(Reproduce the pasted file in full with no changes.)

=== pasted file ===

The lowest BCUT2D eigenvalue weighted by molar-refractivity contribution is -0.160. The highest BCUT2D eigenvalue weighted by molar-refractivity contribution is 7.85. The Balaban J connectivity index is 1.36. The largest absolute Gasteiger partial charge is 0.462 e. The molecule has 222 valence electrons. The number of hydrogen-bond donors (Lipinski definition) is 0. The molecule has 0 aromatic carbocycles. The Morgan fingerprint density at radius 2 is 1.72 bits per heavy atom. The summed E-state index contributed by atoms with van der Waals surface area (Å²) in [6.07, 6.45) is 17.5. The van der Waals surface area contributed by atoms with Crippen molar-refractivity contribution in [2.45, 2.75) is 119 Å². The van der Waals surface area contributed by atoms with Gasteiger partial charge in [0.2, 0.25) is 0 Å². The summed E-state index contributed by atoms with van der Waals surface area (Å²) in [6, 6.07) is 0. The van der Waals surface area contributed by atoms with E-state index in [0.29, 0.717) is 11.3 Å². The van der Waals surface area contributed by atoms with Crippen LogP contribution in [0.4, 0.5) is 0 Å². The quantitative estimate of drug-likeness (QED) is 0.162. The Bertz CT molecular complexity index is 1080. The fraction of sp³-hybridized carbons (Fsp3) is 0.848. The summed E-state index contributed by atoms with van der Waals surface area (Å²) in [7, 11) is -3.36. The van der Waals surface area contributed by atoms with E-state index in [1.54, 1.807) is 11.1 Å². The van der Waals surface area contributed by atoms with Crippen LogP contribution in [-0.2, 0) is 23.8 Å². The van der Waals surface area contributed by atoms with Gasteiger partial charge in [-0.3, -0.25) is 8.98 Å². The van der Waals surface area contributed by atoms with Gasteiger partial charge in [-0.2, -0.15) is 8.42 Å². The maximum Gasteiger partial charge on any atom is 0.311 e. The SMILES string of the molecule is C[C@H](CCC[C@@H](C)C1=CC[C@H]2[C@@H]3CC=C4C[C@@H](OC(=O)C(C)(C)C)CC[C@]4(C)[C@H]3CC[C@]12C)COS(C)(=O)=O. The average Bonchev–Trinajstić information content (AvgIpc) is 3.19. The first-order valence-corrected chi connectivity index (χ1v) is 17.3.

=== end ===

The lowest BCUT2D eigenvalue weighted by molar-refractivity contribution is -0.160. The highest BCUT2D eigenvalue weighted by molar-refractivity contribution is 7.85. The Balaban J connectivity index is 1.36. The largest absolute Gasteiger partial charge is 0.462 e. The molecule has 222 valence electrons. The number of hydrogen-bond donors (Lipinski definition) is 0. The molecule has 0 aromatic carbocycles. The Morgan fingerprint density at radius 2 is 1.72 bits per heavy atom. The summed E-state index contributed by atoms with van der Waals surface area (Å²) in [6.07, 6.45) is 17.5. The van der Waals surface area contributed by atoms with Crippen molar-refractivity contribution in [2.45, 2.75) is 119 Å². The van der Waals surface area contributed by atoms with Gasteiger partial charge in [0.2, 0.25) is 0 Å². The summed E-state index contributed by atoms with van der Waals surface area (Å²) in [6, 6.07) is 0. The van der Waals surface area contributed by atoms with E-state index in [0.29, 0.717) is 11.3 Å². The van der Waals surface area contributed by atoms with Crippen LogP contribution in [0.4, 0.5) is 0 Å². The quantitative estimate of drug-likeness (QED) is 0.162. The Bertz CT molecular complexity index is 1080. The fraction of sp³-hybridized carbons (Fsp3) is 0.848. The summed E-state index contributed by atoms with van der Waals surface area (Å²) in [7, 11) is -3.36. The van der Waals surface area contributed by atoms with E-state index in [1.54, 1.807) is 11.1 Å². The van der Waals surface area contributed by atoms with Crippen LogP contribution in [-0.2, 0) is 23.8 Å². The van der Waals surface area contributed by atoms with Gasteiger partial charge in [-0.3, -0.25) is 8.98 Å². The van der Waals surface area contributed by atoms with Gasteiger partial charge in [-0.2, -0.15) is 8.42 Å². The maximum Gasteiger partial charge on any atom is 0.311 e. The SMILES string of the molecule is C[C@H](CCC[C@@H](C)C1=CC[C@H]2[C@@H]3CC=C4C[C@@H](OC(=O)C(C)(C)C)CC[C@]4(C)[C@H]3CC[C@]12C)COS(C)(=O)=O. The average Bonchev–Trinajstić information content (AvgIpc) is 3.19. The first-order valence-corrected chi connectivity index (χ1v) is 17.3.